CHINA - Tax deregistration formalities further optimised
At the end of 2018, the State Administration of Taxation (SAT) released a Circular on Optimising the Procedure for Dealing with Tax Deregistration of China-resident entities. In order to further optimise Tax Deregistration Formalities, the SAT recently issued the Circular on Deepening the Reform of "Streamlining Administration, Delegating Power and Strengthening Regulation, and Upgrading Services", with effect from 1 July 2019.
However, under this new policy, although China-resident entities may enjoy benefits in relation to speeding up the tax deregistration procedure, they may also face strict investigation by competent tax authorities, as we will explain in this article.
In the newly released Circular, the tax authority may issue a tax settlement document immediately to a taxpayer who:
- Has not handled any tax-related matters; or
- Has not yet obtained invoices, does not have any unpaid taxes (including overdue fines) and has not been given any penalties; or
- Has been declared bankrupt by a people's court and has applied to the tax authority for tax deregistration on the strength of the people's court's ruling on the termination of bankruptcy proceedings, under certain conditions.
In addition to the above, a taxpayer who handles tax affairs on a real-name basis (i.e. tax staff of the taxpayer handle tax affairs on a real-name basis) is exempt from providing several documents which were essential in the past.
Impact of the changes
In the past, it generally took three to six months (or even longer) to complete the whole tax deregistration procedure. The optimised process would significantly shorten the tax deregistration period.
However, only taxpayers categorised as “high-grade taxpayers” by a competent tax authority can benefit from this new released Circular. Therefore, tax compliance (e.g. submission of tax returns on time, correct calculation of taxes, etc.) is becoming more and more important.
Moreover, as tax deregistration is the last step in relation to tax collection, the tax authorities will raise their awareness and gain an in-depth understanding of its significance. It is essential to prevent potential lawbreakers from making use of institutional flaws such as issuing false value-added tax invoices, which could result in tax erosion. Therefore, the review of submitted documents by tax authorities during the tax deregistration procedure might become much stricter than before.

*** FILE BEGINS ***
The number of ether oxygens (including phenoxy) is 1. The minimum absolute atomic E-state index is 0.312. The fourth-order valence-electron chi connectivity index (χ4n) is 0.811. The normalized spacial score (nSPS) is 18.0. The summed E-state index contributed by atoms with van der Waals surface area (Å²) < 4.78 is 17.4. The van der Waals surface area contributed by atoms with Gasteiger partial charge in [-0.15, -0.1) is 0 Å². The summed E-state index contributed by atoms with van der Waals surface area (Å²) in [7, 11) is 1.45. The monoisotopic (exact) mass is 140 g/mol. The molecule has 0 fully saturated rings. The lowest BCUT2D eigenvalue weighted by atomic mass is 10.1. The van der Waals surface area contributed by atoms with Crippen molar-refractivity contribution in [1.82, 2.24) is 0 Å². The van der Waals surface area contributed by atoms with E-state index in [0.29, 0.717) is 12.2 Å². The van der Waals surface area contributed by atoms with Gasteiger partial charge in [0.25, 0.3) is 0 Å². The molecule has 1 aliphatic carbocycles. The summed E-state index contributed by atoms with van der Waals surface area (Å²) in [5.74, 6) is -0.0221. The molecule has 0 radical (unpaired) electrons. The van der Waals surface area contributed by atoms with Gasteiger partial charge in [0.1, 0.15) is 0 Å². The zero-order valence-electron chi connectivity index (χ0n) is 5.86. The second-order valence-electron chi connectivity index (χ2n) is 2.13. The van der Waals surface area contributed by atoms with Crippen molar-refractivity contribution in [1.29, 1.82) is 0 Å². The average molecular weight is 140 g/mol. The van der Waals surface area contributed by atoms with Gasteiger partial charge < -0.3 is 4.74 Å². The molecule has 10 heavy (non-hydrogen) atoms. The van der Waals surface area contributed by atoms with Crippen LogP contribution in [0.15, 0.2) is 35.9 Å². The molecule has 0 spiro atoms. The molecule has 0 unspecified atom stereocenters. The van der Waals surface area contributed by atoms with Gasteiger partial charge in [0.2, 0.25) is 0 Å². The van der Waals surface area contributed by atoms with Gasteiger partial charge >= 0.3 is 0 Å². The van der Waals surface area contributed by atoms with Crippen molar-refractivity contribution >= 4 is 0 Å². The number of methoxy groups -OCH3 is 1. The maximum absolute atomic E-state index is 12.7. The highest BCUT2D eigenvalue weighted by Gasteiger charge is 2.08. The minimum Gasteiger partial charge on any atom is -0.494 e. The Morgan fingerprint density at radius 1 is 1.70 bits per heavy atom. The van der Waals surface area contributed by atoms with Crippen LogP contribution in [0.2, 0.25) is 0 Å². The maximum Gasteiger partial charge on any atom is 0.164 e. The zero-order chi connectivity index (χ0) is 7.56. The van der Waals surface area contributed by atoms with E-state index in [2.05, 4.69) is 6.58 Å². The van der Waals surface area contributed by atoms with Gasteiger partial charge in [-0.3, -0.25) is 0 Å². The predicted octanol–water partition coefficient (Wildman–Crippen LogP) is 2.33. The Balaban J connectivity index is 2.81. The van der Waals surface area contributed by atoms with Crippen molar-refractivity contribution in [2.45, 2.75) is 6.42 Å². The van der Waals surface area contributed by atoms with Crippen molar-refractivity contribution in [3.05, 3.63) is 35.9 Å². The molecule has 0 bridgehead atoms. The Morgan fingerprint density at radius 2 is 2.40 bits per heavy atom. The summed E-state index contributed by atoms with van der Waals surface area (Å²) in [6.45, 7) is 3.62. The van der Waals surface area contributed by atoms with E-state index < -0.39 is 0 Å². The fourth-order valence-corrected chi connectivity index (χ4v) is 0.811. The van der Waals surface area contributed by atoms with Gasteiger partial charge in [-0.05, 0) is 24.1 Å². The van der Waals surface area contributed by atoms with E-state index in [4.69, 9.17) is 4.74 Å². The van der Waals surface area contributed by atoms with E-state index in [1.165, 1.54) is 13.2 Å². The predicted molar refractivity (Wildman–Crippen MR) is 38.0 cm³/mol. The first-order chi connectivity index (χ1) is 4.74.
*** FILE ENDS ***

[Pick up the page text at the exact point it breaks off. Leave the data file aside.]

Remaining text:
As we can see from the above, legal entities must go through a tax clearance procedure, with submission of relevant documents, before successful tax deregistration. During a liquidation procedure, a competent tax authority might discover certain tax irregularities, so a complete and accurate tax clearance procedure is necessary and highly recommended.
Furthermore, although the legal entity/taxpayer is no longer subject to inspection and penalty by the tax authority after a successful deregistration, the relevant responsible person (e.g. a shareholder or legal representative) would still be the one whom the tax authorities could trace.
Hence, in order to minimise risks, management should carefully follow tax deregistration procedures, even though the official process is now further simplified. Meanwhile, we would be pleased to assist with all relevant changes or problems arising from this tax update in China. Please do not hesitate to contact us if you require any assistance.